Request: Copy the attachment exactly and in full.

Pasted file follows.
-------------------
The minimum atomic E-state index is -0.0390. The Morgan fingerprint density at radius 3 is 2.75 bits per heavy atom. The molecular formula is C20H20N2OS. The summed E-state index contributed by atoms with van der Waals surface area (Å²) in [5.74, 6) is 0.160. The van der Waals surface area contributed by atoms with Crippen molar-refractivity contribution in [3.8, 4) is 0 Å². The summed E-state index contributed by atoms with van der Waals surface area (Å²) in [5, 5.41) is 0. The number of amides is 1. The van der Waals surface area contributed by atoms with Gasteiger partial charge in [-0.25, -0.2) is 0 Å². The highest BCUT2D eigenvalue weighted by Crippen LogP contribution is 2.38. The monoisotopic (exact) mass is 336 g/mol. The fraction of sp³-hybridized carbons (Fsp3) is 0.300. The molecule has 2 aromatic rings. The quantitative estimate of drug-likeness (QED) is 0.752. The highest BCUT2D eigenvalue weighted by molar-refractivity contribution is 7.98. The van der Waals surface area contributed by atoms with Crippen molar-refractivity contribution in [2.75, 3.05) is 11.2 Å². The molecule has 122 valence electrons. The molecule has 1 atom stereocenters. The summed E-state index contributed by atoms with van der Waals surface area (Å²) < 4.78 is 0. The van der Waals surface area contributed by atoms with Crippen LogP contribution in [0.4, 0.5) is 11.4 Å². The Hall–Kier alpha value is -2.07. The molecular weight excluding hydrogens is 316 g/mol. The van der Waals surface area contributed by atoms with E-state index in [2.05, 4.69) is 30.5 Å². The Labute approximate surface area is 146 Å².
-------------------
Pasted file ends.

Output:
The minimum atomic E-state index is -0.0390. The Morgan fingerprint density at radius 3 is 2.75 bits per heavy atom. The molecular formula is C20H20N2OS. The summed E-state index contributed by atoms with van der Waals surface area (Å²) in [5.74, 6) is 0.160. The van der Waals surface area contributed by atoms with Crippen molar-refractivity contribution in [3.8, 4) is 0 Å². The summed E-state index contributed by atoms with van der Waals surface area (Å²) in [5, 5.41) is 0. The number of amides is 1. The van der Waals surface area contributed by atoms with Gasteiger partial charge in [-0.25, -0.2) is 0 Å². The highest BCUT2D eigenvalue weighted by Crippen LogP contribution is 2.38. The monoisotopic (exact) mass is 336 g/mol. The fraction of sp³-hybridized carbons (Fsp3) is 0.300. The molecule has 2 aromatic rings. The quantitative estimate of drug-likeness (QED) is 0.752. The highest BCUT2D eigenvalue weighted by molar-refractivity contribution is 7.98. The van der Waals surface area contributed by atoms with Crippen molar-refractivity contribution in [2.75, 3.05) is 11.2 Å². The molecule has 122 valence electrons. The molecule has 1 atom stereocenters. The summed E-state index contributed by atoms with van der Waals surface area (Å²) < 4.78 is 0. The van der Waals surface area contributed by atoms with Crippen LogP contribution in [0.4, 0.5) is 11.4 Å². The Hall–Kier alpha value is -2.07. The molecular weight excluding hydrogens is 316 g/mol. The van der Waals surface area contributed by atoms with E-state index in [2.05, 4.69) is 30.5 Å². The Labute approximate surface area is 146 Å².